Ansett Airlines of Australia were once the second major player in the domestic market in that country. When they introduced the Airbus A320 in 1988, the aircraft featured a luxurious first class cabin.

At the time their competitor was Trans Australia Airlines, or TAA for short. Eventually Government owned TAA was renamed Australian Airlines and folded into Qantas in the early 1990s, while Ansett went bankrupt in 2001. Before that though, things were a little rosier.

That Luxurious First Class Cabin

Ansett decided to call their Airbus A320 planes the Skystar, for reasons I am unaware of. What I do remember is reading a marketing brochure at the time, which featured glorious cabin pictures.

The theme they went with was total luxury, with inspiration taken from the Orient Express trains. Seats in first class were upholstered in a deep blue fabric that looked like velvet and from memory were even tufted. The white head rests had what appeared to be lace around the edges to complete the look.

For the bulkhead, it was given a finish that resembled the wooden panelling you might find on a train. To complete the bougie look, it even had what looked like gold leaf scrollwork as well.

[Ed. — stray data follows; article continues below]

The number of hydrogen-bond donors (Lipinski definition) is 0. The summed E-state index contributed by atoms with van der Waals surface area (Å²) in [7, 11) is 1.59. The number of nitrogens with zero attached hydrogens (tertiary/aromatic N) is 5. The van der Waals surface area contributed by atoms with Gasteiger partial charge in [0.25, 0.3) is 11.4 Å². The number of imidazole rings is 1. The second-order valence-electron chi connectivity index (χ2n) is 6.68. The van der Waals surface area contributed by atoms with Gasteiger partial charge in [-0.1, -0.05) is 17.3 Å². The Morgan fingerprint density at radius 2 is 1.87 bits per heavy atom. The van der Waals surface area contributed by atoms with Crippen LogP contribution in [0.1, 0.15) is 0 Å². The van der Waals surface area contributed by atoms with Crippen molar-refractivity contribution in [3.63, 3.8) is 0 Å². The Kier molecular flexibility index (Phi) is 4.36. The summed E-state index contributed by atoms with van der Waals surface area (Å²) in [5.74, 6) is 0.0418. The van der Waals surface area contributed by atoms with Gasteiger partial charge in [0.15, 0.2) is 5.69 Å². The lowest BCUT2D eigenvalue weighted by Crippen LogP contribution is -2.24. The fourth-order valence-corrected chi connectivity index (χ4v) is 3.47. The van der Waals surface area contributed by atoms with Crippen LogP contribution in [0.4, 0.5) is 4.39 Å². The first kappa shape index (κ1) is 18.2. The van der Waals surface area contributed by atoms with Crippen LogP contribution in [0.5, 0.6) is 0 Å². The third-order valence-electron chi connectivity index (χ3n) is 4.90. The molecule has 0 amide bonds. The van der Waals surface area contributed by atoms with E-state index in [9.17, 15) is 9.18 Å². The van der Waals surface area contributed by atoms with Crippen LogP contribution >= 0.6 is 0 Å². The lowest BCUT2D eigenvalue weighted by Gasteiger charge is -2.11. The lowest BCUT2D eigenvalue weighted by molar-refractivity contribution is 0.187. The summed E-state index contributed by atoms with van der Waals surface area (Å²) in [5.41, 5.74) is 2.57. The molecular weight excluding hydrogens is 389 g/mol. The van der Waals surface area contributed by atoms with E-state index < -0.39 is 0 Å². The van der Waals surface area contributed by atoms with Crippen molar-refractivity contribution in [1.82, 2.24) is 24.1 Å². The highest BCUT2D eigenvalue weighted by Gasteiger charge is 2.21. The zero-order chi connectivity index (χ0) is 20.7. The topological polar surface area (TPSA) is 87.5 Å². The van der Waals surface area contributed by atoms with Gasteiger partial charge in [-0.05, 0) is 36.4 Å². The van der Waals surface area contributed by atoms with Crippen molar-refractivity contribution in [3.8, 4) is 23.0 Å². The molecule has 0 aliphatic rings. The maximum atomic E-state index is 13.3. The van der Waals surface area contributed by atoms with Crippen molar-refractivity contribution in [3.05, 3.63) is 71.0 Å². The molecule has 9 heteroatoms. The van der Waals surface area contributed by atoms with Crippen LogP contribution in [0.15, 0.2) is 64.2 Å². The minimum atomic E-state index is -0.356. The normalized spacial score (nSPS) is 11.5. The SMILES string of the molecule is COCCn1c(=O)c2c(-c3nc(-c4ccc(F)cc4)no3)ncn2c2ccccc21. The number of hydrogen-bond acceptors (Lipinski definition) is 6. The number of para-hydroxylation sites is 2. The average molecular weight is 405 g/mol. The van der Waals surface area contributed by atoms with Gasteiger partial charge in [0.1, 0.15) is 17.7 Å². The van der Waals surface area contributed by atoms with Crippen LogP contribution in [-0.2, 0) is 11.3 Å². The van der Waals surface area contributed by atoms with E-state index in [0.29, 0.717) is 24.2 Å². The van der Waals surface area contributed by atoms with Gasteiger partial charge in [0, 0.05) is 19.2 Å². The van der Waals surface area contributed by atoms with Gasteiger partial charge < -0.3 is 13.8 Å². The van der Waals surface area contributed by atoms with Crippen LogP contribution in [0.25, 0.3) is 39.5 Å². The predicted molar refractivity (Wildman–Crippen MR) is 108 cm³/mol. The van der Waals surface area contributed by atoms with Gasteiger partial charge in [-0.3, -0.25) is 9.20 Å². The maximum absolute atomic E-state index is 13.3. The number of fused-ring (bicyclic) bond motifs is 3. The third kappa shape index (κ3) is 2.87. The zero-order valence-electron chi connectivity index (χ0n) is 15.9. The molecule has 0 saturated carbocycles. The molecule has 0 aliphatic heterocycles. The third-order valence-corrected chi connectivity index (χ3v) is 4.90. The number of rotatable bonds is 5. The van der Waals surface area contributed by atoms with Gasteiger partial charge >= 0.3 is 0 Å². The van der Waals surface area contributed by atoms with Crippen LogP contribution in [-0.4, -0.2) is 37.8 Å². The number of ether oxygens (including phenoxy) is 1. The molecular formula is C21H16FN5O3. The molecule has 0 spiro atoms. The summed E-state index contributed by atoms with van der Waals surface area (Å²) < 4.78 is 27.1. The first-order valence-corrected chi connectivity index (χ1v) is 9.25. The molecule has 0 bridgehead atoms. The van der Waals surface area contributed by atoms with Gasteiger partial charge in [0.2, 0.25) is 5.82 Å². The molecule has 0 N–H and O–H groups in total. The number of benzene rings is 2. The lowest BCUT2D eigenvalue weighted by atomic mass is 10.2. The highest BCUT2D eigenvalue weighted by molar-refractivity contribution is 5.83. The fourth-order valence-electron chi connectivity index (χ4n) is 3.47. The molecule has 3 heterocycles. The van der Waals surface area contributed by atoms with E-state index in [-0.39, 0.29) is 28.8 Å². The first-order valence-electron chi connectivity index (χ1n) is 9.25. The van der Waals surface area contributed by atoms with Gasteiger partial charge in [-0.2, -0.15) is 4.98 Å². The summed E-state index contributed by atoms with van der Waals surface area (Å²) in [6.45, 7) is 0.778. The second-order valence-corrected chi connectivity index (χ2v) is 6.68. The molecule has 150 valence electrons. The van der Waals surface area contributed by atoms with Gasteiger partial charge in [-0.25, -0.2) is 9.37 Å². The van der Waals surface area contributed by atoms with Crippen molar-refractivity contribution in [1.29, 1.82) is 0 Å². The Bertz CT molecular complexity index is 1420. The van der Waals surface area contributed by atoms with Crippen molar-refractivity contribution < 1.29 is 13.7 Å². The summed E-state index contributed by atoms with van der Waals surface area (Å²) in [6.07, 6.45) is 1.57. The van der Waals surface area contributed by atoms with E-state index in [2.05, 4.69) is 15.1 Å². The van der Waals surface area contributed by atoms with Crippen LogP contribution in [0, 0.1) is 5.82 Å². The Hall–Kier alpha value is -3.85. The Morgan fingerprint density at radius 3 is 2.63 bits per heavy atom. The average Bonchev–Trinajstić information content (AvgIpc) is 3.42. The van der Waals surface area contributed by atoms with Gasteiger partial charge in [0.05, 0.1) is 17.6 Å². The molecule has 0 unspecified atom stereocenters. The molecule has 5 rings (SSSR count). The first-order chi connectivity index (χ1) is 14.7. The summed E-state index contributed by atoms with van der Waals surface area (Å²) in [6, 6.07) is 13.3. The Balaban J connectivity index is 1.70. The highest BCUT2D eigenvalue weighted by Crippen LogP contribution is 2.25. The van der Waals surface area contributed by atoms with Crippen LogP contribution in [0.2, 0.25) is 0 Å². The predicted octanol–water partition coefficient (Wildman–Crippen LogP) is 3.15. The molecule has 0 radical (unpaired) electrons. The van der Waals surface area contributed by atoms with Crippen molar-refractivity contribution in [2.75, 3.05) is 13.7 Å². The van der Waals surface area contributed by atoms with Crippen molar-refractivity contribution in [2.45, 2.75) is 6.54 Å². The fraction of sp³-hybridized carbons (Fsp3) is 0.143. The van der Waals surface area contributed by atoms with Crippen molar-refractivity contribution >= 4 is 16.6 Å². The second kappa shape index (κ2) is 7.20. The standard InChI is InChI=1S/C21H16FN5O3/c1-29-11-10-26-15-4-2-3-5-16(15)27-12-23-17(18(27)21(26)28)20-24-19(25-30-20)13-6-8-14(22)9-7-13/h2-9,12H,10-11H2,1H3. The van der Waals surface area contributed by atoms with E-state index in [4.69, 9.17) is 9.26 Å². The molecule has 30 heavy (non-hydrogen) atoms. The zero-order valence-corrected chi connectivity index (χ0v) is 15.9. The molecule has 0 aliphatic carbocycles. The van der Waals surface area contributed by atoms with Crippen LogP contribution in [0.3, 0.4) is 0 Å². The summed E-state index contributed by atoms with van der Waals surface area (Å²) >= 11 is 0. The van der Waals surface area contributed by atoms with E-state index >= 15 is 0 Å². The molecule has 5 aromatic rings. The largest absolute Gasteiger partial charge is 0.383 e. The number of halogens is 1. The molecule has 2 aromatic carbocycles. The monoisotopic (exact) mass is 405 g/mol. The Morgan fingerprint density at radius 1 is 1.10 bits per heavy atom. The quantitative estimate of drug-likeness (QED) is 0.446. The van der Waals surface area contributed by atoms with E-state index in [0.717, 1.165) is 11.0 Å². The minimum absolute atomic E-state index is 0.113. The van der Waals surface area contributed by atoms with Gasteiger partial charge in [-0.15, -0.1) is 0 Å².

On one side you could find an actual clock as well. This was always set to Melbourne time, which was the airline’s home base. I suppose they couldn’t be changing it for the different time zones in Australia for each flight.

Overall Thoughts

I have no idea how long this luxurious first class cabin remained on the Airbus A320s at Ansett, but I have to say it looked great. To this day I vividly remember the shots from the brochure, as I thought it was one of the most beautiful things I’d ever seen.

What do you think of the Ansett cabin inspired by the Orient Express? Did you ever fly in it? I’d also love to see more pictures if anyone has any. Thank you for reading and if you have any comments or questions, please leave them below.

Like planes? See my “Does anyone remember” series.
Flight reviews your thing? Mine are all indexed here.
Follow me on Facebook, Twitter and Instagram.

Featured image via Yesterday’s Airlines.
Cabin images via Sir Reginald Ansett Transport Museum on Facebook.